The Islamic holy book is the Koran. The Koran’s inspiration is historically attributed to Mohammed, who lived relatively late (c. 570 – c. 8 June 632), compared to the Greeks and Egyptians.
The Koran asks: “Do human beings think they will be left alone, having no purpose?” (75:36). It reminds us of our lowly origins: “Were you not a drop of ejaculated semen fashioned into a blood clot? Then God formed and molded you, and made you males or females. Has He no power then to raise the dead to life?” (75:37-40)
Much like Christianity, the Koran says that death, by forcing us to face the question of life’s meaning, points to the solution. Death is not an end, but a beginning. Life has a purpose, and we are not to be left alone until we find it. It is not our family who will be our company, but God, and we will have to answer to Him.
In the Koran, therefore, death is always tied to life after death, for only life after death renders human life bearable and meaningful, and explains the mystery of human existence. The Koran sees life as part of a cycle: birth, death, resurrection, and life after death.
There is a story told about Muhammad trying to convince a fellow tribesman that there will be a resurrection and that the dead shall be brought back to life. The man, fed up with Muhammad’s arguments, fetches a dried human bone, crushes it into a white powder, raises it in the palm of his hand to Muhammad’s face, and asks him: “Is your God going to resurrect this?” And he blows the dust in Muhammad’s face. This story is offered to explain a part of the Koran, which I cite here:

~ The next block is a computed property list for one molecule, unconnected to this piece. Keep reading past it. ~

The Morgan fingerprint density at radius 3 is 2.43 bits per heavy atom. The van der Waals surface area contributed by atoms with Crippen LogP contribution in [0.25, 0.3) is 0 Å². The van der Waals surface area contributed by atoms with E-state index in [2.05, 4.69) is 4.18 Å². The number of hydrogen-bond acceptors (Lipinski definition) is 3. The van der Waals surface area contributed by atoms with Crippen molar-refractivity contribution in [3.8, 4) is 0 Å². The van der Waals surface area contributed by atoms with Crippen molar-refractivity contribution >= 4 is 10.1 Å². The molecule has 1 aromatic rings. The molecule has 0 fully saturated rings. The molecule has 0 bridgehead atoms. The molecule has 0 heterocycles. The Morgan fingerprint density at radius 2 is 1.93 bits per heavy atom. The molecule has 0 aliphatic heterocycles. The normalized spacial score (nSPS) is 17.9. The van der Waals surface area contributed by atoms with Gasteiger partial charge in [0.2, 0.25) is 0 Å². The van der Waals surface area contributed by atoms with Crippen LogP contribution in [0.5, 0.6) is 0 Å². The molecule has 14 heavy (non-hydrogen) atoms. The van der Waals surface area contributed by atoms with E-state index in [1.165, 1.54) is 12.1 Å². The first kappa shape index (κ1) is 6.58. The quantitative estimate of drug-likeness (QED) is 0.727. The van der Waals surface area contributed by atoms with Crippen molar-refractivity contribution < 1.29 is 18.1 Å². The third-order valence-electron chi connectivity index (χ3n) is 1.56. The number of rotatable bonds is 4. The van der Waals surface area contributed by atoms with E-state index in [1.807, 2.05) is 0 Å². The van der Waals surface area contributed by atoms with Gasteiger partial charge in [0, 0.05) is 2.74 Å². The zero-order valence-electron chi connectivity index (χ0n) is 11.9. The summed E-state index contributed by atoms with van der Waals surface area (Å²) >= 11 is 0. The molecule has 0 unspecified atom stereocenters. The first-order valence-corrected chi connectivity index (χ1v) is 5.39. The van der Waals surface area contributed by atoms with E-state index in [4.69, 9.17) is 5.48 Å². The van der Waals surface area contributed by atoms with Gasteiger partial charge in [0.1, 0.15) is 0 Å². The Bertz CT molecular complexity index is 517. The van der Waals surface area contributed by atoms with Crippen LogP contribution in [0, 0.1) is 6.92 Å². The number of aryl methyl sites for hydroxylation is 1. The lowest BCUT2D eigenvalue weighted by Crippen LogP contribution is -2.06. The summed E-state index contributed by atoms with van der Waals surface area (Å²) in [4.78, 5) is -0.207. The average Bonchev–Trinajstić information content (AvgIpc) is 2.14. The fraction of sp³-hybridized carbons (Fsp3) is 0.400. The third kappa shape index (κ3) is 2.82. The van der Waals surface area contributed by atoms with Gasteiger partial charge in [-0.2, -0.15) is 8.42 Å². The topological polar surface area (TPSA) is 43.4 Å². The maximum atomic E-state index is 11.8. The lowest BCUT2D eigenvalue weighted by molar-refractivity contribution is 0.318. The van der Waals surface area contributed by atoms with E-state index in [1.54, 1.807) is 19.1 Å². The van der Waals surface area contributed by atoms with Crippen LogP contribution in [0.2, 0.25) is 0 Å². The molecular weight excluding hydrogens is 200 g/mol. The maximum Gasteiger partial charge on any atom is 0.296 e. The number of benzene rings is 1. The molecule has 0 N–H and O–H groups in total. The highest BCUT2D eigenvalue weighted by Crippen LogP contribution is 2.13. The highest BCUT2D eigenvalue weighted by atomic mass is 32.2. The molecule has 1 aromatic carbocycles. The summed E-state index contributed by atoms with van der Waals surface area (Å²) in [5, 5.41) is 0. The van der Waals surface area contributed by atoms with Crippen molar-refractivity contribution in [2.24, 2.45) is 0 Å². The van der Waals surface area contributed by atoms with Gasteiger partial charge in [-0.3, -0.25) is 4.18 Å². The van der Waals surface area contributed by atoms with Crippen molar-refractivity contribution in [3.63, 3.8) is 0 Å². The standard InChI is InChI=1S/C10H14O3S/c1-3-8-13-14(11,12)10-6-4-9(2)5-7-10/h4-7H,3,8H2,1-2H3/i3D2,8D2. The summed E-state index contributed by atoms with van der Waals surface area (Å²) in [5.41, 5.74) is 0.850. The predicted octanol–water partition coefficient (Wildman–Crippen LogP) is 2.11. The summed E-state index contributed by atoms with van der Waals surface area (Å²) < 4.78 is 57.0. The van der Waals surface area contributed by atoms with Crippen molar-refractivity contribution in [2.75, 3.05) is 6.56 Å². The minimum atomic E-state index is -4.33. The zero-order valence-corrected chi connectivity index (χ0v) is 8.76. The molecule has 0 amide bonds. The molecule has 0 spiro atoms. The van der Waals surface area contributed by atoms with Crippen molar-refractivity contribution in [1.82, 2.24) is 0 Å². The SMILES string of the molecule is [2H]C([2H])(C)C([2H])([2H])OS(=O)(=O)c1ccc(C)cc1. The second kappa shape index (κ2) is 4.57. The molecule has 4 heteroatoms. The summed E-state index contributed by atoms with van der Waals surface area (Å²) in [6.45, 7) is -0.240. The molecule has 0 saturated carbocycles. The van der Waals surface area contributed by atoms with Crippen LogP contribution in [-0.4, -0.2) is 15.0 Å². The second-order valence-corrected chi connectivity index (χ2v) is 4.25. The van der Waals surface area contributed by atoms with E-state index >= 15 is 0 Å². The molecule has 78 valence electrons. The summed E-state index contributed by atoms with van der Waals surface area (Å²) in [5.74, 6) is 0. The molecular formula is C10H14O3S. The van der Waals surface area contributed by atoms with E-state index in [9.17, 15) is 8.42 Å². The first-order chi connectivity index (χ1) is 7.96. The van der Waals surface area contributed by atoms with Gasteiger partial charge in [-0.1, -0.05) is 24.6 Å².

Let not their words grieve you. We have knowledge of all that they conceal and all that they reveal. Is humanity not aware that we created them from a little germ? Yet is humanity flagrantly contentious. They answer back with arguments and forget their own creation. They ask: “Who will give life to rotten bones?” Say: “He who first brought them into being will give them life again. He has knowledge of every creature, He who gives you a flame from the green tree, and lo, you light a fire. (36:76-80)
Much thought and energy is expended in the Koran to show why life after death is a reality. Many arguments derive from a fundamental assertion: Life has to have meaning because God is just. For life to have a meaning God must judge the world. Since He is not judging it now, there has to be a Day of Judgment, which means that there has to be a resurrection. All of these themes are invoked repeatedly, and bear a striking resemblance to Christian beliefs.
In closing, the preponderance of human thought agrees that Optimal Aging requires a spiritual component, which regardless of our physical condition, allows us to achieve our full human potential, our dignity and our grace.
Next month’s column will complete the review of the major world’s religious beliefs around the issues of aging and dying. We will consider Hinduism (14% of the world’s population), Buddhism (6%), Chinese traditional (6%) and primal/indigenous beliefs (6%).
Robin Avery is a gerontologist, consultant and developer/operator of assisted living communities with a Master’s Degree in Gerontology and Long Term Care Management from Naropa University. Robin can be reached at firstname.lastname@example.org.